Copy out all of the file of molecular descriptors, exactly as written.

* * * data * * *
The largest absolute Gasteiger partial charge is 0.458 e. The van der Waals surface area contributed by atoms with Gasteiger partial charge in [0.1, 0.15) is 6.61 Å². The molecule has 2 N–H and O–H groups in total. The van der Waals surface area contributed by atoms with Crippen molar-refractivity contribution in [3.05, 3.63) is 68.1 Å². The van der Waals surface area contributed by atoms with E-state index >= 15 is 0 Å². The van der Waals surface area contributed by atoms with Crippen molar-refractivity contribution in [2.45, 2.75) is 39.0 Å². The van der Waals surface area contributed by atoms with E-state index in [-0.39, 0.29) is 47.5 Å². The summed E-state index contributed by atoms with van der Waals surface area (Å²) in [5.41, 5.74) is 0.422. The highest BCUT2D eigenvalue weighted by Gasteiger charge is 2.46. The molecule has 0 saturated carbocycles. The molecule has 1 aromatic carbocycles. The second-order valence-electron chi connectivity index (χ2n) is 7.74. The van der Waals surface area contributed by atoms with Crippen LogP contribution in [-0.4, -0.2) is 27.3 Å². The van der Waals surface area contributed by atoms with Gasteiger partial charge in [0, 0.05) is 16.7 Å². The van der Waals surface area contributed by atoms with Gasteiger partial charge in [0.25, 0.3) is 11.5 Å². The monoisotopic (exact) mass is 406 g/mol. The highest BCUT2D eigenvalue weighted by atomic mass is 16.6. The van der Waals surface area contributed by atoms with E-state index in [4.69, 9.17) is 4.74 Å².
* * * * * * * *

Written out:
The largest absolute Gasteiger partial charge is 0.458 e. The van der Waals surface area contributed by atoms with Gasteiger partial charge in [0.1, 0.15) is 6.61 Å². The molecule has 2 N–H and O–H groups in total. The van der Waals surface area contributed by atoms with Crippen molar-refractivity contribution in [3.05, 3.63) is 68.1 Å². The van der Waals surface area contributed by atoms with E-state index >= 15 is 0 Å². The van der Waals surface area contributed by atoms with Crippen molar-refractivity contribution in [2.45, 2.75) is 39.0 Å². The van der Waals surface area contributed by atoms with E-state index in [-0.39, 0.29) is 47.5 Å². The summed E-state index contributed by atoms with van der Waals surface area (Å²) in [5.41, 5.74) is 0.422. The highest BCUT2D eigenvalue weighted by Gasteiger charge is 2.46. The molecule has 0 saturated carbocycles. The molecule has 1 aromatic carbocycles. The second-order valence-electron chi connectivity index (χ2n) is 7.74. The van der Waals surface area contributed by atoms with Crippen LogP contribution in [-0.4, -0.2) is 27.3 Å². The van der Waals surface area contributed by atoms with Gasteiger partial charge in [0, 0.05) is 16.7 Å². The van der Waals surface area contributed by atoms with Gasteiger partial charge in [0.25, 0.3) is 11.5 Å². The monoisotopic (exact) mass is 406 g/mol. The highest BCUT2D eigenvalue weighted by atomic mass is 16.6. The van der Waals surface area contributed by atoms with E-state index in [4.69, 9.17) is 4.74 Å².